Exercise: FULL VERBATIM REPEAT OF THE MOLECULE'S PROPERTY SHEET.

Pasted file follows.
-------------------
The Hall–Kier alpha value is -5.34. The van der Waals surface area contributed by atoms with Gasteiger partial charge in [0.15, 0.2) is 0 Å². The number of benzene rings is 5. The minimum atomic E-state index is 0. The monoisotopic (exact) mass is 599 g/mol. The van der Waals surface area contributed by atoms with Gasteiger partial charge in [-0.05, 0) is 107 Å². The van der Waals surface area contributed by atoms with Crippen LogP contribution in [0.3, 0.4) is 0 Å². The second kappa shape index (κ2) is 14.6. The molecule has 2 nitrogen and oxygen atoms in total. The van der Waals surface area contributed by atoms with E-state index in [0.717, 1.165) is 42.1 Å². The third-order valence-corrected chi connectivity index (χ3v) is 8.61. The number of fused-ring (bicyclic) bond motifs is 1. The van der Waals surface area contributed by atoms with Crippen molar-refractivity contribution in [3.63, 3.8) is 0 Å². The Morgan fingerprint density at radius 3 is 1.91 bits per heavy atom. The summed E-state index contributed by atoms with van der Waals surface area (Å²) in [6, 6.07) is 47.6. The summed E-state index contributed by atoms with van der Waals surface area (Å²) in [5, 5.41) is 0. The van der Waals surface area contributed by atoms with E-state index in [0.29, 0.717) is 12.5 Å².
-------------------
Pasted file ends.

The Hall–Kier alpha value is -5.34. The van der Waals surface area contributed by atoms with Gasteiger partial charge in [0.15, 0.2) is 0 Å². The number of benzene rings is 5. The minimum atomic E-state index is 0. The monoisotopic (exact) mass is 599 g/mol. The van der Waals surface area contributed by atoms with Gasteiger partial charge in [-0.05, 0) is 107 Å². The van der Waals surface area contributed by atoms with Crippen LogP contribution in [0.3, 0.4) is 0 Å². The second kappa shape index (κ2) is 14.6. The molecule has 2 nitrogen and oxygen atoms in total. The van der Waals surface area contributed by atoms with E-state index in [0.717, 1.165) is 42.1 Å². The third-order valence-corrected chi connectivity index (χ3v) is 8.61. The number of fused-ring (bicyclic) bond motifs is 1. The van der Waals surface area contributed by atoms with Crippen molar-refractivity contribution in [3.63, 3.8) is 0 Å². The Morgan fingerprint density at radius 3 is 1.91 bits per heavy atom. The summed E-state index contributed by atoms with van der Waals surface area (Å²) in [6, 6.07) is 47.6. The summed E-state index contributed by atoms with van der Waals surface area (Å²) in [5, 5.41) is 0. The van der Waals surface area contributed by atoms with E-state index in [0.29, 0.717) is 12.5 Å².